Dr. Joy Buongiorno
Geophysical Laboratory, Carnegie Institution for Science, Washington, DC

Collaboration on Deep Carbon Observatory project,
“Biology Meets Subduction”

The reciprocal feedbacks between microorganisms and their environment have governed much of the coevolution of the biosphere, geosphere, and atmosphere through geological time. Evidence from the rock record highlights massive shifts during ancient Earth in terms of redox chemistry and primitive respiration; however, our understanding of the extent to which bioinorganic chemistry and trace metal availability in modern environments governs the trajectory of microbial evolution is limited. To better characterize the biogeochemical interactions between modern microbial communities and their environment, I met up with Dr. Donato Giovannelli at the University of Naples who specializes in the ecosystem functioning of extreme environments and the roles that microorganisms play in global biogeochemistry. Once in Naples, an opportunity to participate in a field campaign in the volcanic region of Argentina arose. The aims of this campaign were exactly aligned with my goals of uncovering the influence of geologic environment on microbial communities. And so, in February, I joined a cross-disciplinary, international team of scientists that included microbiologists (Dr. Karen Lloyd and Dr. Matt Schrenk) and geochemists (Dr. Maarten DeMoor, Dr. Agostina Chiodi, and Dr. Peter Barry). Their approach to constraining the influence of deep subsurface processes on hot spring biogeochemistry is novel and yet obvious—simultaneously measure the microbiology (community diversity, cell abundance, metabolic potential through metagenomic sequencing, etc.), environmental characteristics (temperature, pH, flow rate, mineral content), and geochemistry (noble gas content, trace metal concentrations, stable isotopes, etc.). During a single week, we sampled 12 geothermally active sites spanning hundreds of kilometers across the Andean backarc of Argentina. With few roads to guide us, we relied on reports from locals to locate our sites, which ranged from hot springs whose fringes were beautifully ornamented with orange microbial mats and iron precipitates to HOT (90°C) fumaroles bubbling out noxious gases to be avoided. Laboratory analysis is already underway on these samples, the results of which will inform our understanding of how microbial communities and their trace metal utilization potentially change in accordance with deep subsurface properties.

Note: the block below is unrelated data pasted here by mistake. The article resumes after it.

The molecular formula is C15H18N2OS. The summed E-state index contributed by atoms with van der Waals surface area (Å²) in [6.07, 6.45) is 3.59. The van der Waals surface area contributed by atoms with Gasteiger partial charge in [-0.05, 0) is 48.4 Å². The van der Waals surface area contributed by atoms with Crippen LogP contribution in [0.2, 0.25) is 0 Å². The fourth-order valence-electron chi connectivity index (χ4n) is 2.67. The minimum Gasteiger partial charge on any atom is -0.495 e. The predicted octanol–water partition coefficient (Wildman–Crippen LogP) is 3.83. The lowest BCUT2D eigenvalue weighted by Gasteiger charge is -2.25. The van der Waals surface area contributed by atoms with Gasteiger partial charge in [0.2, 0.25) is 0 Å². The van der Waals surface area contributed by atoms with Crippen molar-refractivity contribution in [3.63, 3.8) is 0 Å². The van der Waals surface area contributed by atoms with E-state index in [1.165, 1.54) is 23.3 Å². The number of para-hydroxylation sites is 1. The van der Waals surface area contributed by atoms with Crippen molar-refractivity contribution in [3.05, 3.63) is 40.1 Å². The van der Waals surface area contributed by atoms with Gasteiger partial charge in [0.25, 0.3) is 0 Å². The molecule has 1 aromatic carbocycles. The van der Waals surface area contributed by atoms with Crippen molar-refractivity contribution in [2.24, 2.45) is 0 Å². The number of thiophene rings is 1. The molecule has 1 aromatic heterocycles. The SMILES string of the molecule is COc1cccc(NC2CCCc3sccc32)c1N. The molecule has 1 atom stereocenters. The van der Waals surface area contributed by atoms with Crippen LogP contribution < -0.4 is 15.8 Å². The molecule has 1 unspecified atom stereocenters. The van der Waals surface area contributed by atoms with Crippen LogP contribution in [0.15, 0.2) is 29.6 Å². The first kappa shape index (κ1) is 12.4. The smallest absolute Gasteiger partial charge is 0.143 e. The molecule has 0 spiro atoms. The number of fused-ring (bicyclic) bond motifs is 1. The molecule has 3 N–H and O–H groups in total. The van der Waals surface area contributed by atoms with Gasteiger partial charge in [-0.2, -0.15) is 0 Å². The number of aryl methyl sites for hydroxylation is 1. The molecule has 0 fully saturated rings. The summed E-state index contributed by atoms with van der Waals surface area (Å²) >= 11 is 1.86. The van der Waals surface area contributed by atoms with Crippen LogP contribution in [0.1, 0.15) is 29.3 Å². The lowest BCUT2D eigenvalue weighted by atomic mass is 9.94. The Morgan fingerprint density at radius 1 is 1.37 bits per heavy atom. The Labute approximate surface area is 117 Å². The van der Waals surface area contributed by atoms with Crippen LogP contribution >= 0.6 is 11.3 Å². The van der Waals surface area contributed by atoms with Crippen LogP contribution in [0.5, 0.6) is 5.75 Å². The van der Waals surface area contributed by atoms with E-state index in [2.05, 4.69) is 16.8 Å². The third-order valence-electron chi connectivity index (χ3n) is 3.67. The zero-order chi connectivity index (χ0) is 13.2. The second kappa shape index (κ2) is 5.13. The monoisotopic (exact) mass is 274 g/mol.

Above: Hot spring overlooking salt flat in the Puna region of Argentina. Elevation 4300 m above sea level.

Above Dr. Buongiorno filtering water at Incachule hot spring for hydrocarbon analysis.

Above: Developing the sampling strategy for a hot spring fringed with microbial mats and mineral precipitates.

Above: Dr. Buongiorno and TJ Rogers (PhD student) aliquoting water samples for microbiological analysis.

Above:The team of scientists, students, and field assistants. From clockwise from left: Dr. Donato Giovanelli, Dr. Peter Barry, Dr. Matt Schrenk, Dr. Maarten DeMoor, Ruben Filipovich, Dr. Karen Lloyd, Carlos Ramirez, Dr. Gerdhard Jessen, Dr. Joy Buongiorno, Dr. Karen Lloyd, Dr. Agostina Chiodi, Emice Bustos.